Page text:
Will my younger therapist be able to understand my concerns?

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Is my therapist qualified? - Mark Ettensohn, Psy.D. Sacramento Therapist

Since I am a relatively young clinician, new patients are sometimes concerned that I might not be able to understand their problems. After all, younger people don’t have as much life experience. But while the issue seems to be about age and experience, it is usually really about feeling safe. In this post, I hope to address this common concern, and explain why therapy can be effective even when the clinician has not experienced the same life events as a new therapy patient.

Obviously, we can’t expect therapists to have personally suffered from every issue they treat. If that were the case, the only competent therapists for some issues would be practicing from the psychiatric facilities in which they, themselves, were confined. I think most people would agree that therapists can competently treat psychological disorders if they have a solid theoretical grounding, understand the relevant etiologies and treatment approaches, and have had some clinical experience working in that area.

While it may be true that a therapist doesn’t need to have suffered from a particular disorder in order to treat it, what about life events and experiences? How could a young therapist possibly understand what it’s like to be facing retirement or to go through a divorce with messy child custody issues?

Well, the paradox of trying to find a retired therapist to treat retirement-related concerns is pretty obvious, and furthers the point that therapists can and often do treat issues that they haven’t personally experienced. The same goes for working with victims of violent crime or helping someone who is facing a terminal illness.

People seek therapy to address all sorts of issues and concerns. No therapist can be specifically trained to deal with each individual possibility. Even relatively common experiences such as graduation, marriage, divorce, the death of a loved one, or childbirth are touched with individual differences too numerous to count. When we consider the many ways that a person’s history might intersect with events in his or her life, it becomes apparent that people can experience even very common life events in incredibly different ways.

At the same time, we are all human, and our similarities are simple and profound. We don’t need to have lived another person’s life in order to gain an empathic understanding of how that person might feel. We have all experienced fear, love, joy, anger, and sadness. While none of us can ever completely understand the inner world of another person, learning to find connection in the midst of our differences is part of what healing, growth, and emotional intimacy are all about.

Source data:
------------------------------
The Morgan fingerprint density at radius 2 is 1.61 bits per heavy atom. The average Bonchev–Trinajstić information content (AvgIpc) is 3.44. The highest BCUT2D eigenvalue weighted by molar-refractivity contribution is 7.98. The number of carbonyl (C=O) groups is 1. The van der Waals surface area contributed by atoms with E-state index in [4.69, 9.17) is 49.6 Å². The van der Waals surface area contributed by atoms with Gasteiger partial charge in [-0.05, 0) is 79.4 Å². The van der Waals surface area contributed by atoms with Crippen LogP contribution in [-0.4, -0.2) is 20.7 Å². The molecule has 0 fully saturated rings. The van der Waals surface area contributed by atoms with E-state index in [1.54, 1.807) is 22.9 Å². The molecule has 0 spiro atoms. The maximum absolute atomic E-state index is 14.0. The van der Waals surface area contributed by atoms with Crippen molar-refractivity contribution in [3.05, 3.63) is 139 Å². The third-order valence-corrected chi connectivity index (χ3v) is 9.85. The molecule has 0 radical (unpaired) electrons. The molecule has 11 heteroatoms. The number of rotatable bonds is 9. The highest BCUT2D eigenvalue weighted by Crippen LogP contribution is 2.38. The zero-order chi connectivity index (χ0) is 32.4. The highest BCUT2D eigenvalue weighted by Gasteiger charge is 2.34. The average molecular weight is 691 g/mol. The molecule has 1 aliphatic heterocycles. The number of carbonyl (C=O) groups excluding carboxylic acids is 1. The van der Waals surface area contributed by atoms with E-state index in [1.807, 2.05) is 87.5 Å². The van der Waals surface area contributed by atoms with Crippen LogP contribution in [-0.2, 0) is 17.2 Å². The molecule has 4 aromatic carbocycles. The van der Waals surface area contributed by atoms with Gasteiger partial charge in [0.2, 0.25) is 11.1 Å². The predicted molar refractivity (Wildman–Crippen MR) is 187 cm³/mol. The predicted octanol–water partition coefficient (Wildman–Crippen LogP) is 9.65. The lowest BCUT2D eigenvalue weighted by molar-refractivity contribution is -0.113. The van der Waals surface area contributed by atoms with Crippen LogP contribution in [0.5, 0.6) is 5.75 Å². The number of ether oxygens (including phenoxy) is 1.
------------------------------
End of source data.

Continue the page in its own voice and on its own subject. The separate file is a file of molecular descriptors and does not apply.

A well-trained therapist will be able to step outside his or her own experiences to appreciate what it might be like to be in another person’s shoes. Even if I, as a clinician, have been through similar life events as another person, it doesn’t mean that I automatically understand that person’s perspective. I don’t automatically know how he or she feels about those events or how they have influenced that person’s life. In fact, I intentionally assume that I know almost nothing about any experience that a patient shares in therapy. Therapy is as much about discovery as it is resolution. We all like to think that we know how we feel about things, or how past events have affected us. But often we are very good at hiding uncomfortable truths even from ourselves. Therapy is often about uncovering those truths and learning to work with them in the context of a relationship with another person.

Concerns about a therapist’s age or experience are often really about feeling safe: safe to explore, to trust, and to enter into a new endeavor that will likely cause a person to feel vulnerable before they are able to feel strong again. For many, this is the first time that they are seeking therapy and they don’t know what to expect. They might not have any idea how therapy could be helpful, or they might be afraid that nobody – much less someone younger than them – will be able to understand their problems and concerns. Such anxieties are perfectly normal, and usually pass once the person has felt – perhaps for the first time in a very long while – that he or she has been understood by another person. When it comes to that, any therapist who is willing to listen, to stretch beyond his or her comfort zone, and to go with his or her patient to the difficult places will be up to the job.

 

When you listen with empathy to another person, you give that person psychological air.”

– Stephen R. Covey

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